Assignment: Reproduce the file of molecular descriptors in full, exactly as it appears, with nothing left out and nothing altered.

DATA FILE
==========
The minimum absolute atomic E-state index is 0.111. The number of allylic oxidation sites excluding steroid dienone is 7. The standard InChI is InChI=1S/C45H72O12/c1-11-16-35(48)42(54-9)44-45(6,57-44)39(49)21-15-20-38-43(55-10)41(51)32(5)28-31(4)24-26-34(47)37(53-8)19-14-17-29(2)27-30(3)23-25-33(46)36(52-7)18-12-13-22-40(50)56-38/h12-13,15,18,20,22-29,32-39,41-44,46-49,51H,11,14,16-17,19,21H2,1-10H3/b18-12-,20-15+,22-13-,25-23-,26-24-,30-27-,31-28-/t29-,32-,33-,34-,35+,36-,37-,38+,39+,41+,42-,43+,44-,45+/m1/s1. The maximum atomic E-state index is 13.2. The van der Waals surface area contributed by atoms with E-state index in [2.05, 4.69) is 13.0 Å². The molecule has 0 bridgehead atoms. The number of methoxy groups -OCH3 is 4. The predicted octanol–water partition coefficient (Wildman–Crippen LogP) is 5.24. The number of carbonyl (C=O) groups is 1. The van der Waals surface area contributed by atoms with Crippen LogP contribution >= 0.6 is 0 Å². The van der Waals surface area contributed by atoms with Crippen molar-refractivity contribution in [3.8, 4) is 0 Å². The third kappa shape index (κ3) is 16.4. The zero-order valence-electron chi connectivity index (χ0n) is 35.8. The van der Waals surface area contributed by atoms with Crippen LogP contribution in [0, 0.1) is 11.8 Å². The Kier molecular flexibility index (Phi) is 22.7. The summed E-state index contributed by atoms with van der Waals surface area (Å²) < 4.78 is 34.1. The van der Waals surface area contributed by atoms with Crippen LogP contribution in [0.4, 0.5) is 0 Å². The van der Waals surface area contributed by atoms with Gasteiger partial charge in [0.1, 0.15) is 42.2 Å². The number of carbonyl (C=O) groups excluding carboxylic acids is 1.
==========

The minimum absolute atomic E-state index is 0.111. The number of allylic oxidation sites excluding steroid dienone is 7. The standard InChI is InChI=1S/C45H72O12/c1-11-16-35(48)42(54-9)44-45(6,57-44)39(49)21-15-20-38-43(55-10)41(51)32(5)28-31(4)24-26-34(47)37(53-8)19-14-17-29(2)27-30(3)23-25-33(46)36(52-7)18-12-13-22-40(50)56-38/h12-13,15,18,20,22-29,32-39,41-44,46-49,51H,11,14,16-17,19,21H2,1-10H3/b18-12-,20-15+,22-13-,25-23-,26-24-,30-27-,31-28-/t29-,32-,33-,34-,35+,36-,37-,38+,39+,41+,42-,43+,44-,45+/m1/s1. The maximum atomic E-state index is 13.2. The van der Waals surface area contributed by atoms with E-state index in [2.05, 4.69) is 13.0 Å². The molecule has 0 bridgehead atoms. The number of methoxy groups -OCH3 is 4. The predicted octanol–water partition coefficient (Wildman–Crippen LogP) is 5.24. The number of carbonyl (C=O) groups is 1. The van der Waals surface area contributed by atoms with Crippen LogP contribution >= 0.6 is 0 Å². The van der Waals surface area contributed by atoms with Crippen molar-refractivity contribution in [3.8, 4) is 0 Å². The third kappa shape index (κ3) is 16.4. The zero-order valence-electron chi connectivity index (χ0n) is 35.8. The van der Waals surface area contributed by atoms with Crippen LogP contribution in [0, 0.1) is 11.8 Å². The Kier molecular flexibility index (Phi) is 22.7. The summed E-state index contributed by atoms with van der Waals surface area (Å²) < 4.78 is 34.1. The van der Waals surface area contributed by atoms with Crippen LogP contribution in [0.4, 0.5) is 0 Å². The van der Waals surface area contributed by atoms with Gasteiger partial charge in [0.1, 0.15) is 42.2 Å². The number of carbonyl (C=O) groups excluding carboxylic acids is 1.